The Chinese Candy Shop

Hmm, maybe I’d better change the name of this blog to “Getting Married, or Climb Every Mountain.” Not that I’m the one getting married; my daughter is. But I may as well be, what with all of the work involved. And I thought acting as executor of my parents’ estate was difficult! Well, it was harder than this, but this is simply fraught because there’s no understanding as to who is doing what. That’s bad.

As for the book, I have been working on it sporadically and am close to turning it in the second time. I spent a whole day going through the manuscript to make sure I’d used “that” and “which” correctly. Now there’s a boring and challenging task. After getting dinged for poor grammar and punctuation, I’m absolutely paranoid about catching mistakes. And with that comes a heightened awareness when I’m reading a book or the paper. I just finished a book in which a character’s last name goes from Albertson to Anderson and back. Oh dear.

So tomorrow I should be devoting myself to getting this book off to iUniverse, but no, Katie and I will be keeping an appointment with the baker of the wedding cake. Ugh, more decisions. And we’ve yet to hire a florist! Yes, it’s late, but that’s what I mean about who thinks who’s doing what. Face it, Mom; you’re doing it. At least we got the bridesmaid shoes and Liz actually seemed to like them, despite the sparkly T-strap part. And they’re even yellow. We are still waiting with bated breath for the dress itself to show up.

Now, here’s the cool part, and guys can just skip this part. After a footsore day in classy Healdsburg looking for the dreaded “Mother of the Bride” ensemble and only finding something passable but also $500+ dollars, it occurred to me that I, too, could go on the website from which we’re ordering the bridesmaid dresses and see what they have for MOTBs. Oh wow, the dresses are all fabulous–which should I pick? Most were around $50-75, and the highest price I found was one for $148. But that’s what comes of ordering direct from China and cutting out the middleman. I even found one dress identified as a “David’s Bridal” dress. David’s Bridal tells you it’s going to take 12 weeks for the dress to come in, where these sweatshops in China tell you it will take 15 days to make the dress in any color you want and according to your exact measurements and then will ship it to you via UPS. In case you want to check this out, ladies, the website is dhgate.com.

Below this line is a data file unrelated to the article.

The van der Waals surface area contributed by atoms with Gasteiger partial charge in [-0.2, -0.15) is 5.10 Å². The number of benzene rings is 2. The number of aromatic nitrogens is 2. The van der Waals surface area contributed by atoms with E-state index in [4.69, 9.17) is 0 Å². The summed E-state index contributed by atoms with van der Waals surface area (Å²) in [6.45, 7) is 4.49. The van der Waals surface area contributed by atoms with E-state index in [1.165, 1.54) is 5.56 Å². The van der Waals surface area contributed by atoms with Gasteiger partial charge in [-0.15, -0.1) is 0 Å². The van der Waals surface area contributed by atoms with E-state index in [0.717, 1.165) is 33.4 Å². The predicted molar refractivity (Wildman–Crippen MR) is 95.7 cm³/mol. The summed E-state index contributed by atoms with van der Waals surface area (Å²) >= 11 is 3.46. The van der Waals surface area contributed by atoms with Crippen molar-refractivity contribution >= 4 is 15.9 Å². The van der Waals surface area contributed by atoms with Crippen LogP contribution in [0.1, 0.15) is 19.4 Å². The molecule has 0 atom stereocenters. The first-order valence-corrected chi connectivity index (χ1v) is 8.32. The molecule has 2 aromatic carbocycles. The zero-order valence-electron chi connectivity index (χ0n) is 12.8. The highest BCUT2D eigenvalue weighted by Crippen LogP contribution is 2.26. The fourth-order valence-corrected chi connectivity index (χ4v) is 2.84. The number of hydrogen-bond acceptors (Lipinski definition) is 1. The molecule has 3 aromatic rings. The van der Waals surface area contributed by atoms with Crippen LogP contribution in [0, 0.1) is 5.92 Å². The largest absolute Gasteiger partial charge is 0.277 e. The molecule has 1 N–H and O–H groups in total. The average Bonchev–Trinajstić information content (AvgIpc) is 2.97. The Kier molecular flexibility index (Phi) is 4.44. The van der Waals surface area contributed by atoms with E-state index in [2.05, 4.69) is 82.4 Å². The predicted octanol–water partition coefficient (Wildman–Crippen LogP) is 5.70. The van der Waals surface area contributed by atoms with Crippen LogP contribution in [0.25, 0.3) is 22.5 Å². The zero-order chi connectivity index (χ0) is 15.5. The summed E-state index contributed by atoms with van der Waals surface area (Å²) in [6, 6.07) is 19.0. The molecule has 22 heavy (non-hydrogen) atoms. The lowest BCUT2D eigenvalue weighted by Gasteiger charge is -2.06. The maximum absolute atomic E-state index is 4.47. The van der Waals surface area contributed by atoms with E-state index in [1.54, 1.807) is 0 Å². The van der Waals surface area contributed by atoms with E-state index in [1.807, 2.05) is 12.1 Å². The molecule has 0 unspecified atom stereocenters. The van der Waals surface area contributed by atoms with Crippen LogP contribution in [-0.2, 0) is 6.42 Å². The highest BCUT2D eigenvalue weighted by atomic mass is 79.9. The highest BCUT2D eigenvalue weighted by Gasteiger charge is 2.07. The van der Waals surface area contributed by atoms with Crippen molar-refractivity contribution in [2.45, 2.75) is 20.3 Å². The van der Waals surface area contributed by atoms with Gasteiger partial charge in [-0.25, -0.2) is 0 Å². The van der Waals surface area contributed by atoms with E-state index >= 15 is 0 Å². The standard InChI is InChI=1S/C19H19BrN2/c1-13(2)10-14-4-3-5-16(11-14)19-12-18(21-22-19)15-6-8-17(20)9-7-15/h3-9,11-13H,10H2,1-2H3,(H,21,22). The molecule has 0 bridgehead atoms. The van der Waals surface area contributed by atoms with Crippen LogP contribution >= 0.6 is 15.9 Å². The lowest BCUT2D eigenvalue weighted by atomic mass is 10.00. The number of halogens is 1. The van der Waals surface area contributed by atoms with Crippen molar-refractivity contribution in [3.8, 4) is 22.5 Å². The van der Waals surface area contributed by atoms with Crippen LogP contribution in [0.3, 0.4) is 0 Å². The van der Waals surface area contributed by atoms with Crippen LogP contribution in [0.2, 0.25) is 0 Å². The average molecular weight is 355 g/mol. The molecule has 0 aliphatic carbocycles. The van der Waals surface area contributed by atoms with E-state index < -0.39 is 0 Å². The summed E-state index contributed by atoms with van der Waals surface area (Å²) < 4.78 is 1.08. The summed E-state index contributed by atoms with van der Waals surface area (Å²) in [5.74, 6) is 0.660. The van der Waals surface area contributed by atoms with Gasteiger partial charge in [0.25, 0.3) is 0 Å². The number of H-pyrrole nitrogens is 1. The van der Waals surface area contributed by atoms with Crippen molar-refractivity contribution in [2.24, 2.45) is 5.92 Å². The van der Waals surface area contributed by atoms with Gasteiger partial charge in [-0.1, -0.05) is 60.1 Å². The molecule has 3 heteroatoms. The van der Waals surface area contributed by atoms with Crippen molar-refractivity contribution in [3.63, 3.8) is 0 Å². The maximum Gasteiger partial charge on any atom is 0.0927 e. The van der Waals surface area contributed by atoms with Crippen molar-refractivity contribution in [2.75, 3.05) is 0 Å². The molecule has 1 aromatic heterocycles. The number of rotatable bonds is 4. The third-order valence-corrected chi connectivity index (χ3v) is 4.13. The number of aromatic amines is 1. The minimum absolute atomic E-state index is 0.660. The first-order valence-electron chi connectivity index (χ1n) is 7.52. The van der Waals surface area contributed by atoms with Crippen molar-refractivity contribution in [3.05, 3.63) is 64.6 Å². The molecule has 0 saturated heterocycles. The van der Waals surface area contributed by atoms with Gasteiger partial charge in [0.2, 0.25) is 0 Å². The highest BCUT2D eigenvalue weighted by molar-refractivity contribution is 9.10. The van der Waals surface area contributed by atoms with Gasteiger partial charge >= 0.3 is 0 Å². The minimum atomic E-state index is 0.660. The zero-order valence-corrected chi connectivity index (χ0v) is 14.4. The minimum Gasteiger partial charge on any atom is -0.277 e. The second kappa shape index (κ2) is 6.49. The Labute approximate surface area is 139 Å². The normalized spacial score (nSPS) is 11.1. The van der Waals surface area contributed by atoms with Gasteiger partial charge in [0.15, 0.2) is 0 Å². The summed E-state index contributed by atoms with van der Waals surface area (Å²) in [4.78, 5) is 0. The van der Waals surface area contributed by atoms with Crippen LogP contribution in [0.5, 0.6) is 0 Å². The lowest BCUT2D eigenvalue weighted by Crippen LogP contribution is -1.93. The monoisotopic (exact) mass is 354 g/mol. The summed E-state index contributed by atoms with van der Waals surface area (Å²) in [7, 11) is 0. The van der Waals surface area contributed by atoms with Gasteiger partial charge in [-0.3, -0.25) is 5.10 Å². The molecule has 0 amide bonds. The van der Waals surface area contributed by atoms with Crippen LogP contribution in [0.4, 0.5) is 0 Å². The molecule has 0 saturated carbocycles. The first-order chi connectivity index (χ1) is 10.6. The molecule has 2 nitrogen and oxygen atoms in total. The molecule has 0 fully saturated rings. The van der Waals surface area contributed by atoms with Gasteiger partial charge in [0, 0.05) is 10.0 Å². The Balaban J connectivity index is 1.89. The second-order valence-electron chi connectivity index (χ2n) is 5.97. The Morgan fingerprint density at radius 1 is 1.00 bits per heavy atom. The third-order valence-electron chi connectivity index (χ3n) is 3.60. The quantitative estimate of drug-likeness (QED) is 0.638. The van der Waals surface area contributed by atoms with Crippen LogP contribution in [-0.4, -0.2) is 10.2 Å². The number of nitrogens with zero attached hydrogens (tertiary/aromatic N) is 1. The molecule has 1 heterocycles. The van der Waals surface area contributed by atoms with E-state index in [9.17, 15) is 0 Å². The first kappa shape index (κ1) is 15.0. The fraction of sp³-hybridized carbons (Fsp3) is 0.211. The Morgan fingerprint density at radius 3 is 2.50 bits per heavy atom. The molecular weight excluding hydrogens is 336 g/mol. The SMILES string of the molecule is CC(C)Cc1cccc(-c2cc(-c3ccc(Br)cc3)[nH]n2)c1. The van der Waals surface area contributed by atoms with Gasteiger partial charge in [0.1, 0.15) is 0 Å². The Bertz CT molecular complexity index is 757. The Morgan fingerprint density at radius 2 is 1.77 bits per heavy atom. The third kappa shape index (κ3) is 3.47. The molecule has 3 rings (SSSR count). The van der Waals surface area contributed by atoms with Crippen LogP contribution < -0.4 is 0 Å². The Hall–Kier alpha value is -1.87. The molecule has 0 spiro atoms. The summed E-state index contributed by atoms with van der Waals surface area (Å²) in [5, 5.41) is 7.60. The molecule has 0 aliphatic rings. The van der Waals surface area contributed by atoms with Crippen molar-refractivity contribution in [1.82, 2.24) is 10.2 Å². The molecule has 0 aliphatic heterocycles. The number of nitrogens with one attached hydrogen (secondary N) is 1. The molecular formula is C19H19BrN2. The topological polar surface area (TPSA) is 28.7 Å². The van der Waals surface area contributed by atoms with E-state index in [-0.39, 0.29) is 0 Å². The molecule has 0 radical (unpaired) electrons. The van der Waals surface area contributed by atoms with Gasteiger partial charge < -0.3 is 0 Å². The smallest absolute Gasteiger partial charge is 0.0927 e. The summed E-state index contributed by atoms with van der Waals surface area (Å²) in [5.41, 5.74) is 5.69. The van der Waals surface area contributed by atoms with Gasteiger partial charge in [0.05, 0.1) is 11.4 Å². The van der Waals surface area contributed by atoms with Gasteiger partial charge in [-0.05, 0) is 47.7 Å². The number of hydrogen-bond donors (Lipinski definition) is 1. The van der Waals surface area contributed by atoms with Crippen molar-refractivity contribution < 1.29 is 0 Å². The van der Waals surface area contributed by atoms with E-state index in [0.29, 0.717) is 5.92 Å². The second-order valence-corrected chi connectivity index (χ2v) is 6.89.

Oh wait, did I say . . . sweatshop? China? Well, let’s be frank: that dress I found for $500 came from Europe, and the woman said that prices for good quality European dresses are only going to keep rising. So what choice do we have? Sew it myself? When? I haven’t found a “Made in the U.S.A.” website for dresses. So it’s back to the Chinese candy shop. Which should I pick, item 76541529 or 87550469? Really; I think I’ll order both and just be politically incorrect.

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About Holly J. Pierce

You thought vacationing with small children was hard? Try traveling with your two daughters in their 20's, yet be glad that you have your peace-mongering husband along. Put it all together with your own laser vision of an epic journey and you have the basis for my book. Will I ever see it published? Will those self-published volumes ever move out of the garage? We'll see, won't we.
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One Response to The Chinese Candy Shop

  1. lochrie59 says:

    You’re a great word smith, Ms. Holly!

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